Filipina mom wants Canada to recognize daughter’s rights
CALGARY, Alberta – Hiding from the view of the crowd, Lynn, 36, looks up at the video footage featuring her daughter. Tears falling down her face, she peeks from behind one-year-old McKenna Rose as if to shield her emotion.
“She doesn’t understand it now but this fight is not only for her but for other kids like her,” said Lynn (not her real name), during the launching of a campaign named after her daughter on International Human Rights Day.
Although McKenna Rose was born in Canada, she takes on the status of Lynn who has been without status since January. Thus, McKenna cannot get access to basic health services, except for free flu vaccines in order to protect her and those around her, in case she contracts seasonal influenza.
Just like most foreign workers who have come to Canada, the future seemed bright for Lynn.
She came to Canada under the Temporary Foreign Worker Program (TFWP) in 2010 as a restaurant and bakery manager in Colborne, Ontario. She was given a six-month contract but was laid off after only three months.
“I decided to come to Canada because of the good opportunity and the promise to become a permanent resident here,” she said.
After being unemployed for a year, an opportunity brought her to Edmonton, Alberta in November 2011 as a store supervisor, then as a manager for two years until 2014.
Having worked as a store manager for a fast-food company for 10 years in the Philippines, the work was nothing new for the business administration graduate and native of Tarlac.
Her hard work was paying off with a promise for permanent status through the province’s Alberta Immigrant Nominee Program (AINP), a pathway for high-skilled temporary workers to reside in Canada. She received a certificate of nomination in 2013.
“I thought everything will be okay,” Lynn said. However, she felt a district manager was treating her unfairly.
“I was put in graveyard shifts until three a.m. when bus service is no longer available. I had to wait until six in the morning for the first bus to come,” she said.
Oftentimes she was booked to come in at 10 o’clock the same day without adequate rest in between shifts. “As a store manager, I was often understaffed. It was really stressful,” she said.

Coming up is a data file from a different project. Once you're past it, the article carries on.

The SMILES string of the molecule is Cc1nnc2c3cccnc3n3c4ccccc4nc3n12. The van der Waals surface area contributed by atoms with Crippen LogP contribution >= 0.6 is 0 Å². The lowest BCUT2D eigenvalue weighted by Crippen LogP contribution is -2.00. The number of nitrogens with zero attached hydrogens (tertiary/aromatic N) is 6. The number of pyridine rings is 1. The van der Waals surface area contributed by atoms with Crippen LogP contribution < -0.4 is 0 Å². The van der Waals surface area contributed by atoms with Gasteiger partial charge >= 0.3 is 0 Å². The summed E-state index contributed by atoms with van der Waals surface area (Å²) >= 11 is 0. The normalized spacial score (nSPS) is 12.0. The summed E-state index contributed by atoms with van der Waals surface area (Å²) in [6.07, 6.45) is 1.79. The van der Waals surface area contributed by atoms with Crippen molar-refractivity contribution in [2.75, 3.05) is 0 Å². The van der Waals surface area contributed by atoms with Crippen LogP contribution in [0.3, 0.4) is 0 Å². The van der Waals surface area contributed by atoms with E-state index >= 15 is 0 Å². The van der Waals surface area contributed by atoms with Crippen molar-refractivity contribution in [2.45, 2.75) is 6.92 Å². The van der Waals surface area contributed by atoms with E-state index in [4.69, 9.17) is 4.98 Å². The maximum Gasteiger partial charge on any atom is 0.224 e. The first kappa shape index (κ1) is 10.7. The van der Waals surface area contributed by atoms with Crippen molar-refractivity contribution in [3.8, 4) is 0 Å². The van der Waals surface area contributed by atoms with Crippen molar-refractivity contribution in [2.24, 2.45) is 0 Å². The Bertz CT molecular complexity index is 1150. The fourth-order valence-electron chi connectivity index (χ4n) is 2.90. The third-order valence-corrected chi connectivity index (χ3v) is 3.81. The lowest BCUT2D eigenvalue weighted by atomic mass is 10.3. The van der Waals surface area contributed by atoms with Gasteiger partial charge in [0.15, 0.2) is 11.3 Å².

She was forced to resign after her request for transfer to another branch was denied. She found a new employer in December 2014. While waiting for a new work permit from the government, she got pregnant and gave birth to McKenna Rose in September 2015.
By this time, her health coverage had expired. “After I gave birth, the hospital charged over $5,000 (Canadian) and billed it under McKenna’s name,” she said.
When McKenna was a week old and went for a follow-up exam, the walk-in clinic also billed Lynn. She had found out during this visit that McKenna Rose did not qualify for free health care.
Her certificate of nomination from the province — her ticket to apply for permanent status–had lapsed too as she was denied a new work permit in October 2015.
The single mother has sought the help of advocacy group Migrante Alberta, which has started a campaign dubbed “McKenna Rose Law” to ask the government to start acknowledging the rights of children born to parents without status in Canada.
In June, Migrante confirmed that children born to non-status immigrants receive health care for a fee following a response from Alberta Ministry of Health that stated the children take on the status of their parents.
“These children are being deprived of their birthrights as Canadians,” said Joy Santos, Migrante secretary-general.
“The backlog in the applications for AINP is one of the causes why foreign workers lose their status. They are being held hostage by this backlog and the federal government’s (now defunct) 4-in, 4-out rule,” she added.
For Lynn, Canada has become her second home. She has submitted her application to remain in Canada under humanitarian and compassionate grounds and will learn of the government’s decision by early next year.
“It’s unfair and I feel so sad because I worked hard and paid taxes. I consider this as my second home, contributed a lot by sharing my knowledge and skills to some Canadians,” she said.
“I am not a burden to any Canadian. I am asking the government to recognize the rights of my baby who is a Canadian…she must be treated like one,” she added.